Lesson #14: Cheating is fine. Nobody needs to know that much geography anyway.

Valuable life lessons for tots.

The whole thing has been tailor-made to appeal to a child’s sensibilities. It’s even the first game that managed to capture my daughter’s attention. At four years young, she was punching cardboard and nudging plastic creatures against each other and asking what all these colorful symbols and pieces were for. She hasn’t grasped any of the game’s other elements, but she sure asks to look at it a lot.

And ultimately, that’s the real appeal of My Little Scythe. More than a children’s game, it’s a game for younger players that isn’t absolute skull-scraping hell for anyone older than twelve. It’s breezy, but that doesn’t mean it’s numbing. Quick enough that I’ve seen it beaten in seven turns, but also unlikely to outlast its stay.

On the other hand, it isn’t the sort of thing I intend to play until my daughter requests it. Not that there’s any particular reason for that. But its simplicity occupies a space that’s clearly intended for the young. When it comes to deeper experiences, there are plenty of games about racing to fulfill a certain number of objectives. One of the best happens to be this title’s inspiration.

Luckily he'll get some pies for his troubles. In the face. Because battles are pie fights.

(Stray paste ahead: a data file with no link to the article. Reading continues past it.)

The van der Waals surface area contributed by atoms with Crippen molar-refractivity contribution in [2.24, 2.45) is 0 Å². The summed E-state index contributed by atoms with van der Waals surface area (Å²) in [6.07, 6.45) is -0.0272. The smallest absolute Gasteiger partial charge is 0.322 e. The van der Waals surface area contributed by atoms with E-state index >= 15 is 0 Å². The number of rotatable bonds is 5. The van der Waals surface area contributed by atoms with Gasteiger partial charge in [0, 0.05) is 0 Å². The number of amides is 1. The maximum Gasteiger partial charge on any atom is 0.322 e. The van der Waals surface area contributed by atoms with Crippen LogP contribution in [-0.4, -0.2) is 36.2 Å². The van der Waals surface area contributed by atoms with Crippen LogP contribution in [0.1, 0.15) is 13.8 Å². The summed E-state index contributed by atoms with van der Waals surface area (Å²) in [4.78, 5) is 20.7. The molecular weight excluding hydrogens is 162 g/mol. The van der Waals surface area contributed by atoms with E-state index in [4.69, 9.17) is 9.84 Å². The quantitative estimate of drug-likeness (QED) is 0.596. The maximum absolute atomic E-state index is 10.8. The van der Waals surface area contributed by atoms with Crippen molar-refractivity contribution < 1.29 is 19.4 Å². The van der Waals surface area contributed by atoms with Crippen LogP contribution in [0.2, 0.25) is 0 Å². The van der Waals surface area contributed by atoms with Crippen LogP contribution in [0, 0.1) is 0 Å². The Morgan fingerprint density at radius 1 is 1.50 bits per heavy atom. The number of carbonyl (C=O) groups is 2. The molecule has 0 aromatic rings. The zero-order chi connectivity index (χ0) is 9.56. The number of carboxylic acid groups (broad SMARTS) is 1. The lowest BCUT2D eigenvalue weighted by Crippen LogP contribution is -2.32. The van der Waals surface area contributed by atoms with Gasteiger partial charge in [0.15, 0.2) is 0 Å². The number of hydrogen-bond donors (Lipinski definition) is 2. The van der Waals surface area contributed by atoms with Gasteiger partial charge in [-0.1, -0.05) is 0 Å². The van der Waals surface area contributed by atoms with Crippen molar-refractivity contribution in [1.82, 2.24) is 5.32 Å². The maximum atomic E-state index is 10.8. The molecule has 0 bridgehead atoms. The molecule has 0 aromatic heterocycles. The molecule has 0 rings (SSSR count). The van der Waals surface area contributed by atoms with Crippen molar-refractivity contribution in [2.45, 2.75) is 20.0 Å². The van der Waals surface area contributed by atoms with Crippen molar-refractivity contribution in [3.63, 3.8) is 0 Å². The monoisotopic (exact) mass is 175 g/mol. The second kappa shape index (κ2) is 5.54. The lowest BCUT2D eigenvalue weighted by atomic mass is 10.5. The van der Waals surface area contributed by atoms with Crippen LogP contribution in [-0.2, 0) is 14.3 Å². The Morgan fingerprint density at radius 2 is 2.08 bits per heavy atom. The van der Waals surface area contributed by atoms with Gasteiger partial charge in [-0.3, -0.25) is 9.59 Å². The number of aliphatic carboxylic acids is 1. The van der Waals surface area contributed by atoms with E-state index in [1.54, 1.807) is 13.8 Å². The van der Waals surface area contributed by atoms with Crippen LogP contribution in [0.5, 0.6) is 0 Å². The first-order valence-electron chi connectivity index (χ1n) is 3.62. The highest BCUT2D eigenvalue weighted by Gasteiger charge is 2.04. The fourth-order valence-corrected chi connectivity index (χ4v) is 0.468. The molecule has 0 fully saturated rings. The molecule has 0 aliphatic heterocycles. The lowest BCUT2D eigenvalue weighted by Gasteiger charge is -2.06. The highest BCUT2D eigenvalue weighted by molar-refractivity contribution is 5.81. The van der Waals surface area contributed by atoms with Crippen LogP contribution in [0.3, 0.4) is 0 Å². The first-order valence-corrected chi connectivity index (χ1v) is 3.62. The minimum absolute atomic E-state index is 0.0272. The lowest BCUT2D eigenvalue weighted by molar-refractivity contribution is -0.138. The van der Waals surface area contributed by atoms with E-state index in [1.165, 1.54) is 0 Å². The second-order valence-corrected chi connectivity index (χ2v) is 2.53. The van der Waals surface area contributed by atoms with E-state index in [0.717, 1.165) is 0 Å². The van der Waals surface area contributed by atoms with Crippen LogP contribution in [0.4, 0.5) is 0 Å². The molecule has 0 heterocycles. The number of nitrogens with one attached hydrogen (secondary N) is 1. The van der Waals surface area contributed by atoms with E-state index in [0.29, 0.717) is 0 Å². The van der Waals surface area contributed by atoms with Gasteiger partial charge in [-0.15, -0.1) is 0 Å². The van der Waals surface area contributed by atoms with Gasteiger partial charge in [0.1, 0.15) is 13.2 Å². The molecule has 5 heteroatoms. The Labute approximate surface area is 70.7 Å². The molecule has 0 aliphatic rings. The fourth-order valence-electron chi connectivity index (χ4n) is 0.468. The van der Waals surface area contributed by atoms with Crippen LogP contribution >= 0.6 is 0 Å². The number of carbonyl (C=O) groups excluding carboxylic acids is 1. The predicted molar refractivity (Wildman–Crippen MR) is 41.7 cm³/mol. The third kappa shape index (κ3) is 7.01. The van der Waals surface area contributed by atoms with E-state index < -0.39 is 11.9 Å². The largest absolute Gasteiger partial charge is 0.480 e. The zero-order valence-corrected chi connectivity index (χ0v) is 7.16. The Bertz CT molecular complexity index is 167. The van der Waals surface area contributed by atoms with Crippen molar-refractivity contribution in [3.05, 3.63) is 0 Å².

Somebody’s about to lose his apples.

But don’t let that reservation overshadow my appreciation for My Little Scythe. As a reinvention, it’s surprisingly faithful. As a game meant to bridge the divide between generations, it’s nearly without parallel. Certainly it’s morning manna for anyone who’s had to sit through more than one session of Candy Land. And not by a slender margin, but by an entire canyon. It’s lovingly crafted, offers clever design decisions at nearly every turn, and manages to merge the free-form play of childhood with the structure of board games — without succumbing too far in either direction.

In short, My Little Scythe is one of the best offerings for parents (and non-creepy aunts and uncles) looking to break their kids into the joys of the hobby.


(If what I’m doing at Space-Biff! is valuable to you in some way, please consider dropping by my Patreon campaign. As I mentioned in this review, I have a child. She needs food and clothes and all the other necessities of life. And while your contributions don’t have anything to do with that, you’re free to pretend they do.)

A complimentary copy was provided.

Posted on September 10, 2018, in Board Game and tagged , , , . Bookmark the permalink. 4 Comments.

  1. Have you had a chance to do a co-op playthrough? I’ve seen it said elsewhere that co-op > competitive for this game, which suits me fine, but curious for your thoughts.


    • I tinkered with the automountie players, but personally didn’t find them all that compelling. As a regular solo gamer, their inclusion was appreciated, but not quite what I’m looking for.

      But hey, that’s my complicated way of saying that I didn’t pay it much attention. For all I know, the cooperative mode is excellent.

  2. Alexandre Limoges

    The thing is that for some reason (being, I guess, that all “conquest games” or any game with the possibility for one player to attack another one), I never tried the adult game. Maybe, bringing this one to the table with them would be a lesson in itself…